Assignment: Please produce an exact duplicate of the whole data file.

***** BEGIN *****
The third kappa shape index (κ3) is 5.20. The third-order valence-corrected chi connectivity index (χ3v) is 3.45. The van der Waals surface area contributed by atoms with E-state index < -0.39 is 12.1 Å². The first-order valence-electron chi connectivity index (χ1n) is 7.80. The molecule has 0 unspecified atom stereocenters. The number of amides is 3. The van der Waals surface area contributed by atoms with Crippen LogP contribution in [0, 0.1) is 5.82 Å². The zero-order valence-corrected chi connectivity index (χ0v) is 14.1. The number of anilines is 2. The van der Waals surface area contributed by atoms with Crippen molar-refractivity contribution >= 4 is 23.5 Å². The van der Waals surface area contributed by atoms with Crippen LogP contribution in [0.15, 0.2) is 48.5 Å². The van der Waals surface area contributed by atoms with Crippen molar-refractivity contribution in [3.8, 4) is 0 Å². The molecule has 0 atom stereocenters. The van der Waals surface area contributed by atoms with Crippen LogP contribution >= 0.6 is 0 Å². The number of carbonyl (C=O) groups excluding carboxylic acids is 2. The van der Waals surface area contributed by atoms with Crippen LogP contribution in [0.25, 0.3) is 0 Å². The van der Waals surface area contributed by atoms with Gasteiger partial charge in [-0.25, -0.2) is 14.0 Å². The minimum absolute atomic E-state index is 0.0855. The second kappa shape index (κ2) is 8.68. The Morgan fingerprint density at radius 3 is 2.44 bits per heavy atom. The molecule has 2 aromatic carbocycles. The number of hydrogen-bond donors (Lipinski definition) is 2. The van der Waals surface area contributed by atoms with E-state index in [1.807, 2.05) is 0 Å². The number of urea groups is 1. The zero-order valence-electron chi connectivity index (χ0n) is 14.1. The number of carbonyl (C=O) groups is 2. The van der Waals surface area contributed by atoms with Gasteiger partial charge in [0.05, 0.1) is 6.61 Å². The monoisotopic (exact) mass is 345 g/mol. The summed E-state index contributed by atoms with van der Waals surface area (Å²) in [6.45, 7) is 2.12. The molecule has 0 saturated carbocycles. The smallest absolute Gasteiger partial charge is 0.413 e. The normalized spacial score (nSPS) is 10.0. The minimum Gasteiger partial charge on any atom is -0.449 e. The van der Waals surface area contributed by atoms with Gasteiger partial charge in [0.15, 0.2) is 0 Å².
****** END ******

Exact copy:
The third kappa shape index (κ3) is 5.20. The third-order valence-corrected chi connectivity index (χ3v) is 3.45. The van der Waals surface area contributed by atoms with E-state index < -0.39 is 12.1 Å². The first-order valence-electron chi connectivity index (χ1n) is 7.80. The molecule has 0 unspecified atom stereocenters. The number of amides is 3. The van der Waals surface area contributed by atoms with Crippen LogP contribution in [0, 0.1) is 5.82 Å². The zero-order valence-corrected chi connectivity index (χ0v) is 14.1. The number of anilines is 2. The van der Waals surface area contributed by atoms with Crippen molar-refractivity contribution >= 4 is 23.5 Å². The van der Waals surface area contributed by atoms with Crippen LogP contribution in [0.15, 0.2) is 48.5 Å². The van der Waals surface area contributed by atoms with Crippen molar-refractivity contribution in [3.8, 4) is 0 Å². The molecule has 0 atom stereocenters. The van der Waals surface area contributed by atoms with Crippen LogP contribution >= 0.6 is 0 Å². The number of carbonyl (C=O) groups excluding carboxylic acids is 2. The van der Waals surface area contributed by atoms with Crippen LogP contribution in [0.25, 0.3) is 0 Å². The van der Waals surface area contributed by atoms with Gasteiger partial charge in [-0.25, -0.2) is 14.0 Å². The minimum absolute atomic E-state index is 0.0855. The second kappa shape index (κ2) is 8.68. The Morgan fingerprint density at radius 3 is 2.44 bits per heavy atom. The molecule has 2 aromatic carbocycles. The number of hydrogen-bond donors (Lipinski definition) is 2. The van der Waals surface area contributed by atoms with E-state index in [1.807, 2.05) is 0 Å². The number of urea groups is 1. The zero-order valence-electron chi connectivity index (χ0n) is 14.1. The number of carbonyl (C=O) groups is 2. The van der Waals surface area contributed by atoms with Gasteiger partial charge in [0.05, 0.1) is 6.61 Å². The monoisotopic (exact) mass is 345 g/mol. The summed E-state index contributed by atoms with van der Waals surface area (Å²) in [6.45, 7) is 2.12. The molecule has 0 saturated carbocycles. The smallest absolute Gasteiger partial charge is 0.413 e. The normalized spacial score (nSPS) is 10.0. The minimum Gasteiger partial charge on any atom is -0.449 e. The van der Waals surface area contributed by atoms with Gasteiger partial charge in [0.15, 0.2) is 0 Å².